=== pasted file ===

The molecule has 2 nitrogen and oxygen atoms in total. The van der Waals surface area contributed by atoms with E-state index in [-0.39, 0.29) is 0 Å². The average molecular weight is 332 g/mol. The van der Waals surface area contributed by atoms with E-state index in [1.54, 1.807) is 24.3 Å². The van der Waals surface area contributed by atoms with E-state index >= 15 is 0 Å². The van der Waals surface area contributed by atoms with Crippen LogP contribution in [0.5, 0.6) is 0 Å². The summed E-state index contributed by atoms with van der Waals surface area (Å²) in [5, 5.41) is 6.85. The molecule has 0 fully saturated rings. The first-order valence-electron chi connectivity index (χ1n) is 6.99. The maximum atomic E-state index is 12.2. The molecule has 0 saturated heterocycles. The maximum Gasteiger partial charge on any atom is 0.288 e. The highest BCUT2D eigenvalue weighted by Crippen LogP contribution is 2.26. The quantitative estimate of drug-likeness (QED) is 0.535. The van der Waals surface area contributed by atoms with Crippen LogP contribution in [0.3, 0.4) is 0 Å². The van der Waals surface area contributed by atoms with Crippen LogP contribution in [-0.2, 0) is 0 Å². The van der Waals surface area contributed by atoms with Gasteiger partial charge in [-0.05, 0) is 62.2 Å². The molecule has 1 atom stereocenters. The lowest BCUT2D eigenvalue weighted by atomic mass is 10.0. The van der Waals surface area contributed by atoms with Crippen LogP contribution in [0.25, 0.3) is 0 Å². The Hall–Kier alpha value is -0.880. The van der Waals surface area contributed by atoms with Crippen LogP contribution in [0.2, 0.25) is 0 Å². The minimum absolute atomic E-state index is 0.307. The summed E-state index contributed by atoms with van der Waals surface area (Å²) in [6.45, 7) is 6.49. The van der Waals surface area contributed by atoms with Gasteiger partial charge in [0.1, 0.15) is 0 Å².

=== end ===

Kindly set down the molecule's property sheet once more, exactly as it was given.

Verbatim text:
The molecule has 2 nitrogen and oxygen atoms in total. The van der Waals surface area contributed by atoms with E-state index in [-0.39, 0.29) is 0 Å². The average molecular weight is 332 g/mol. The van der Waals surface area contributed by atoms with E-state index in [1.54, 1.807) is 24.3 Å². The van der Waals surface area contributed by atoms with E-state index >= 15 is 0 Å². The van der Waals surface area contributed by atoms with Crippen LogP contribution in [0.5, 0.6) is 0 Å². The summed E-state index contributed by atoms with van der Waals surface area (Å²) in [5, 5.41) is 6.85. The molecule has 0 fully saturated rings. The first-order valence-electron chi connectivity index (χ1n) is 6.99. The maximum atomic E-state index is 12.2. The molecule has 0 saturated heterocycles. The maximum Gasteiger partial charge on any atom is 0.288 e. The highest BCUT2D eigenvalue weighted by Crippen LogP contribution is 2.26. The quantitative estimate of drug-likeness (QED) is 0.535. The van der Waals surface area contributed by atoms with Crippen LogP contribution in [0.3, 0.4) is 0 Å². The van der Waals surface area contributed by atoms with Crippen LogP contribution in [-0.2, 0) is 0 Å². The van der Waals surface area contributed by atoms with Gasteiger partial charge in [-0.05, 0) is 62.2 Å². The molecule has 1 atom stereocenters. The lowest BCUT2D eigenvalue weighted by atomic mass is 10.0. The van der Waals surface area contributed by atoms with Crippen LogP contribution in [0.25, 0.3) is 0 Å². The Hall–Kier alpha value is -0.880. The van der Waals surface area contributed by atoms with Crippen LogP contribution in [0.2, 0.25) is 0 Å². The minimum absolute atomic E-state index is 0.307. The summed E-state index contributed by atoms with van der Waals surface area (Å²) in [6.45, 7) is 6.49. The van der Waals surface area contributed by atoms with Gasteiger partial charge in [0.1, 0.15) is 0 Å².